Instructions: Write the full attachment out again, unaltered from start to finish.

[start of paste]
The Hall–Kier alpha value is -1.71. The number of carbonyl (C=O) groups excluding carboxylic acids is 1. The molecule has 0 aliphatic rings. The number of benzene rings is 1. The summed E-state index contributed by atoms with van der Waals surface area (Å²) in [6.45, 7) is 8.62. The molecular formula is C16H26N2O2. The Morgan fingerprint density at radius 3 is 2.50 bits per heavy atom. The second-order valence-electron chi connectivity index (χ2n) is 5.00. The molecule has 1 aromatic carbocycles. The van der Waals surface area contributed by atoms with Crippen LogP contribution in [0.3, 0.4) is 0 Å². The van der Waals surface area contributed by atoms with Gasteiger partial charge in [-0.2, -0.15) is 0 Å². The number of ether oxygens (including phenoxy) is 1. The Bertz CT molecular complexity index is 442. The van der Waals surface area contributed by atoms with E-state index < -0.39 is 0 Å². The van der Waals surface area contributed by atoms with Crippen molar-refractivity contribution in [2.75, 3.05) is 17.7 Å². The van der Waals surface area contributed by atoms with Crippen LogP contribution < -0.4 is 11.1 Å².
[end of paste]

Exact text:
The Hall–Kier alpha value is -1.71. The number of carbonyl (C=O) groups excluding carboxylic acids is 1. The molecule has 0 aliphatic rings. The number of benzene rings is 1. The summed E-state index contributed by atoms with van der Waals surface area (Å²) in [6.45, 7) is 8.62. The molecular formula is C16H26N2O2. The Morgan fingerprint density at radius 3 is 2.50 bits per heavy atom. The second-order valence-electron chi connectivity index (χ2n) is 5.00. The molecule has 1 aromatic carbocycles. The van der Waals surface area contributed by atoms with Crippen LogP contribution in [0.3, 0.4) is 0 Å². The van der Waals surface area contributed by atoms with Gasteiger partial charge in [-0.2, -0.15) is 0 Å². The number of ether oxygens (including phenoxy) is 1. The Bertz CT molecular complexity index is 442. The van der Waals surface area contributed by atoms with E-state index < -0.39 is 0 Å². The van der Waals surface area contributed by atoms with Crippen molar-refractivity contribution in [2.75, 3.05) is 17.7 Å². The van der Waals surface area contributed by atoms with Crippen LogP contribution < -0.4 is 11.1 Å².